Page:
• By: Allen Brown

How Will Ontario Sports Betting Change on April 4th?

Sports betting in Canada has made news headlines for the last few months. Why?

In August 2021, single-event betting was finally legalized in Canada, ending decades of parlay bets as the only legal option in the country.

Single-game bets were legalized by amending the Criminal Code to make it lawful for a provincial government to conduct and manage a lottery scheme that involves betting on a race, fight, single sport event, or athletic contest in that province.

In a nutshell, this means that it is up to each province to regulate sports betting as they wish. While there’s some activity across all provinces, the one on everyone’s lips is Ontario, which will open a regulated online betting market on April 4th 2022. How will this affect betting activity in Ottawa and the rest of the province? Let’s take a look.

Current Legal Betting Options in Ontario

Bettors in Ontario have a few online betting options:

1. Proline+, which is the provincial lottery site, offers legal bets on various sports. These include Canadian favourites like hockey, where you can bet on Ottawa’s own Ottawa Senators.

2. Bettors can also access international sportsbooks like Bet365 and Bodog. These are grey-market operators. Since they’re not managed by the provincial government, they’re not legal in the strict sense of the word. However, they’re also not illegal because their servers are offshore, and therefore, Canadian law is not applicable. Bettors using these sites are also not partaking in illegal activity since the Criminal Code does not prohibit this.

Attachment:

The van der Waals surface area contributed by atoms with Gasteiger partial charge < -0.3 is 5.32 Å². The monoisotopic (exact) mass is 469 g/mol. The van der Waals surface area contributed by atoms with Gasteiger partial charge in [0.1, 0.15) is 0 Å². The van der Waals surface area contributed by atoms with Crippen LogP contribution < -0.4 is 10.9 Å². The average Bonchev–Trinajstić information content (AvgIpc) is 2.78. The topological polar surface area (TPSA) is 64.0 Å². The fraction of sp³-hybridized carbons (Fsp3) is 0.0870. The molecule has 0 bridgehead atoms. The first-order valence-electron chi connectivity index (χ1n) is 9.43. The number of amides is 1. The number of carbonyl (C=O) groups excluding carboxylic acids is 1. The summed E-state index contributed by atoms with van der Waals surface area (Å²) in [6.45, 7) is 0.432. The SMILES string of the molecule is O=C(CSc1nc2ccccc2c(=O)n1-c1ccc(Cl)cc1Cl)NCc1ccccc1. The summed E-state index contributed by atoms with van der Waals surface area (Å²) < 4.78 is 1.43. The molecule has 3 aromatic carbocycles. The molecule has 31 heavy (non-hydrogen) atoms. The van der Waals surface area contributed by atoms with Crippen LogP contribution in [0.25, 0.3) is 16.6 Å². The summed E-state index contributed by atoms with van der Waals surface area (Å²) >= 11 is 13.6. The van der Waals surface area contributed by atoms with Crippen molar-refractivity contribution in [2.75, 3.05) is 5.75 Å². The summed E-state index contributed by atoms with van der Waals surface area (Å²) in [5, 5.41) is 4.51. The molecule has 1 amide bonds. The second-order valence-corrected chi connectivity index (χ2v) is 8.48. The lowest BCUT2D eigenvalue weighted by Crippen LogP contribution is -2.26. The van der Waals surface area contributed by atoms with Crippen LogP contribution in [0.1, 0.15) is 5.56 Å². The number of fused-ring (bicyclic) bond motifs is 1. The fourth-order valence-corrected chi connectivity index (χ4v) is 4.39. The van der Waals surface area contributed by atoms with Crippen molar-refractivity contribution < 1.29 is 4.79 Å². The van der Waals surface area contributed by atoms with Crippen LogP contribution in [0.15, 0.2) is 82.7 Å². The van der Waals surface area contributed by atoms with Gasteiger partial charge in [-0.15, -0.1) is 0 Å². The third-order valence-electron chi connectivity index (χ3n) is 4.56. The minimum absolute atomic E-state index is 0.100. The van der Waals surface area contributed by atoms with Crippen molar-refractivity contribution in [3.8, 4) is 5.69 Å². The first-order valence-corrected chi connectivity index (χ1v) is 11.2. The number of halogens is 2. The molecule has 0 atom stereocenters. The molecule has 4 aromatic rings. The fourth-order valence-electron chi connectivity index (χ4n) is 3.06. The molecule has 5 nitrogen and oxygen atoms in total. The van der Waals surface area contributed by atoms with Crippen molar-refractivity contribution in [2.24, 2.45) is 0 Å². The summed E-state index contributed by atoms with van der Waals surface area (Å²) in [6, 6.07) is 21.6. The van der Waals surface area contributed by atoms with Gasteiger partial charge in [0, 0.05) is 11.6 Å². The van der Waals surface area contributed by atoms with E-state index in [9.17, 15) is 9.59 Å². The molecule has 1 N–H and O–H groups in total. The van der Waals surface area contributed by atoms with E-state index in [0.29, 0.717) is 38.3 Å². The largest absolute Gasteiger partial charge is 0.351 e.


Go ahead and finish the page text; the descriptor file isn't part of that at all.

Legal Betting in Ontario from April 2022

On April 4th, Ontario will open up the market to private operators. This means that operators which applied and got approved for an Ontarian license can start offering their product to bettors in Ontario.

These betting sites will include well-known brands like FanDuel, DraftKings, BetMGM, and Pointsbet, and they will all join Proline+ as legal sports betting sites in Ontario.

Unlike grey-market sportsbooks, these regulated sites will pay taxes and fees to the provincial government.

What About Current Offshore Operators?

As explained earlier, plenty of grey-market betting sites can safely offer their products to Ontarians.

Many of these sites are expected to apply for an Ontarian license and form part of the regulated market. Names that are making the rounds include Bet365, Betway, and Bet99.

Other sportsbooks might opt to remain in the grey market. It is yet unclear whether Ontario will take steps to openly prohibit these sites. In 2018, an attempt from Quebec for mandated ISP blocking of online betting sites was deemed unlawful by Quebec’s Superior Court. With that in mind, it’s unlikely that Ontario will take steps against these sites.

To sum up, these are the online options for Ontarian bettors from April 4th:

  • Proline+ as the only provincial lottery site.
  • Regulated private operators with an Ontarian license. Of course, this process will be gradual and it will likely take a few months for most of the brands to start operating.
  • Greymarket betting sites with licenses from the Kahnawake, MGA, and more.

Will Ontarians Get Taxed For Their Winnings?

Unlike most other countries, gambling winnings are not taxed in Canada. The exception is if betting is considered your full-time job.

The new legislation and market regulation do not target taxation. This means that Ontarian bettors, including those in Ottawa, will be able to enjoy their winnings freely.

Legal Betting in Other Provinces

While April 4th is a crucial date for Ontario’s betting market, the same can’t be said for other provinces.

At the moment, Ontario is the only province that will open up an unlimited market to private operators. Alberta intends to allow two private operators to operate in 2022. Other provinces like British Columbia and Quebec will rely on their provincial lottery sites, such as PlayNow.

This is not to exclude that the other provinces will also privatize their market in the future. However, it seems like this is dependent on Ontario’s performance. If Ontario proves successful, other provinces will likely follow suit.

Photo: iStock